Not a pitiful, helpless giant, but a lurching, blind-drunk giant
America’s actions with regard to the Muslim world since last January as blundering would be an undeserved compliment. Blundering implies clumsy errors. What we’re doing is more like the staggering of a blind drunk.
Secretary of State Clinton said yesterday in Turkey:
Stability inside Syria is important for Turkey. But the right kind of stability—a transition to democracy—is what would be best for Turkey and even more importantly what would be best for the Syrian people.
To which Israeli Mideast expert Barry Rubin at Pajamas Media replies
Now let me ask you a question: What kind of stable regime in Syria would a Turkey governed by a stealth Islamist regime allied with Iran like to see? How about either a radical anti-Western regime or, even better, an Islamist regime?
Rubin then turns to America’s involvement in Libya:
… Regarding Libya, the Obama administration recognized the opposition Transitional National Council “as the legitimate governing authority.” Funny, it’s never thought of doing that in Syria!
Posted by Lawrence Auster at July 18, 2011 08:59 AM | Send
This is a big step and the next step is to hand over huge amounts of Libyan financial assets frozen in the United States to this opposition group, whose control of the revolution is totally insecure, whose own political composition is unclear, and whose behavior in the field is not so great.
Let’s be clear: Muammar Gaddafi was and is a terrible tyrant. But now that NATO is supporting the “good guys,” we should keep posted on their doings. Remember that Obama era foreign policy is run by people who villify the United States for supporting “bad guys” in the past. But I wonder how the behavior of the Libyan rebels would stack up compared to the Nicaraguan “Contras.” At best the same, or possibly worse?
Here’s what New York Times reporter Brian Denton, on the scene when the rebels took the town of Qawalish, wrote:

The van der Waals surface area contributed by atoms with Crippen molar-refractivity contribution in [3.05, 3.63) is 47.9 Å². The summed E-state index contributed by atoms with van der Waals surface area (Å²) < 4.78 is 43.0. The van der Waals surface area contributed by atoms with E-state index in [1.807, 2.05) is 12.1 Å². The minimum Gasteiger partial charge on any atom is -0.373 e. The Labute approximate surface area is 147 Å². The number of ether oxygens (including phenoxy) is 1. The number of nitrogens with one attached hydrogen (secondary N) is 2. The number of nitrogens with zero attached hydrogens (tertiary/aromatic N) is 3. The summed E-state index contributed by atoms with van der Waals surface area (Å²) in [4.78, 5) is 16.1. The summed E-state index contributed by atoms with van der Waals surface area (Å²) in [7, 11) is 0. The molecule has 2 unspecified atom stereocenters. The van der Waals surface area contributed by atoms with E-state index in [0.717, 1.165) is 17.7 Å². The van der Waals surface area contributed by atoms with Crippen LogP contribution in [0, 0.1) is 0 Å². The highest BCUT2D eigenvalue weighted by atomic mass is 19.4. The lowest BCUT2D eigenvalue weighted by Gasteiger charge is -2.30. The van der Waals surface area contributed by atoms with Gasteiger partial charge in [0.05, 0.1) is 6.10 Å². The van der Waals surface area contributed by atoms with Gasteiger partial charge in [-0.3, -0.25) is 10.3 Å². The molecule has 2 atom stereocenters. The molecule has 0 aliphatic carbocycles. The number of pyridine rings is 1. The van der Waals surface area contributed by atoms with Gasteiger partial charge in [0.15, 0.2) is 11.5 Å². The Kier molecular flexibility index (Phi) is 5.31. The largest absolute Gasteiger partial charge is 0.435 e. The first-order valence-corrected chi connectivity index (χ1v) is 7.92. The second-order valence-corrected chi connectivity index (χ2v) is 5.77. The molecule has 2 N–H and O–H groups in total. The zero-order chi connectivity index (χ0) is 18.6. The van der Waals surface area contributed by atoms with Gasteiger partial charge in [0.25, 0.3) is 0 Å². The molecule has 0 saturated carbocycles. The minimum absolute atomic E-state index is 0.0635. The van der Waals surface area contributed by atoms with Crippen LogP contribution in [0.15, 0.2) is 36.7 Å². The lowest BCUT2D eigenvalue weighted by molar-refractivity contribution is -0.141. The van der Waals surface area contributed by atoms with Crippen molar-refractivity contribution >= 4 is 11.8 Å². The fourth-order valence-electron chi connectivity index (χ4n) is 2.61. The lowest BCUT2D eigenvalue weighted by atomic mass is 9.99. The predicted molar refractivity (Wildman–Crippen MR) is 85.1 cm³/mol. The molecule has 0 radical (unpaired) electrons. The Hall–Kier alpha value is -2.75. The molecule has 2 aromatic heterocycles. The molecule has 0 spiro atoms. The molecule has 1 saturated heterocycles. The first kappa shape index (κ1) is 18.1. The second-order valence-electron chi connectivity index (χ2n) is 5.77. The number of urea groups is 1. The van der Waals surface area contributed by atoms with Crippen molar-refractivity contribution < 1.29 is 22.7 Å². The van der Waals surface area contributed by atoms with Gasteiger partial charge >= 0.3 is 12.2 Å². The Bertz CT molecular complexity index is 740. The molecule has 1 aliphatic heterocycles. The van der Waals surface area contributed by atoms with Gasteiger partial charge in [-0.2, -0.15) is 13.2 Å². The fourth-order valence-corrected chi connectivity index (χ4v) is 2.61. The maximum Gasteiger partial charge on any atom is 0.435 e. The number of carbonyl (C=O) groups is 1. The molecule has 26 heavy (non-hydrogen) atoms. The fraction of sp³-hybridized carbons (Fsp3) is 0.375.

“A short while later rebels were shooting padlocks off the metal doors to shops … and shops were being aggressively looted by armed men in rebel attire. Every few minutes, a truck would pass by on the road, headed back toward Zintan loaded with what seemed to be stolen goods….
“By Sunday evening … all of the shops in the town had been ransacked…. In building after building, furniture was flipped over, dishes and mirrors shattered, and everything torn apart…. The town was … a shattered, emptied ghost town decorated with broken glass.
“No one could reasonably dispute that when the Qaddafi forces … crushed the demonstrations in Tripoli, besieged Misurata, stormed Ajdabiya, shelled Benghazi—that all of these resulted in more damage to civilian property and loss of civilian life than what happened when the rebels captured tiny Qawalish. But … if [the rebels] think that the smaller scale of their crimes excuses or justifies them, then they risk embarrassing their backers, losing international support and fueling exactly the kind of war they have insisted they and NATO would prevent.”
So much for protecting civilians. Remember, the Obama administration has turned over the fate of U.S. policy in Libya and handed over the services of the U.S. (and NATO, along with European governments) armed forces to an unknown group of rebels who, if they succeed, will probably massacre those from tribes and regions they don’t like. Ironically, in an age obsessed with racism, the opposition has been killing blacks because Gaddafi imported sub-Saharan Africans to work and fight for the regime.
Oh, but the opposition has hired an American public relations firm, one that has experience in making dictatorial regimes look good in Washington.
If Libya is Obama’s Iraq, he is going to have to compare the rationales for intervention and the results some day.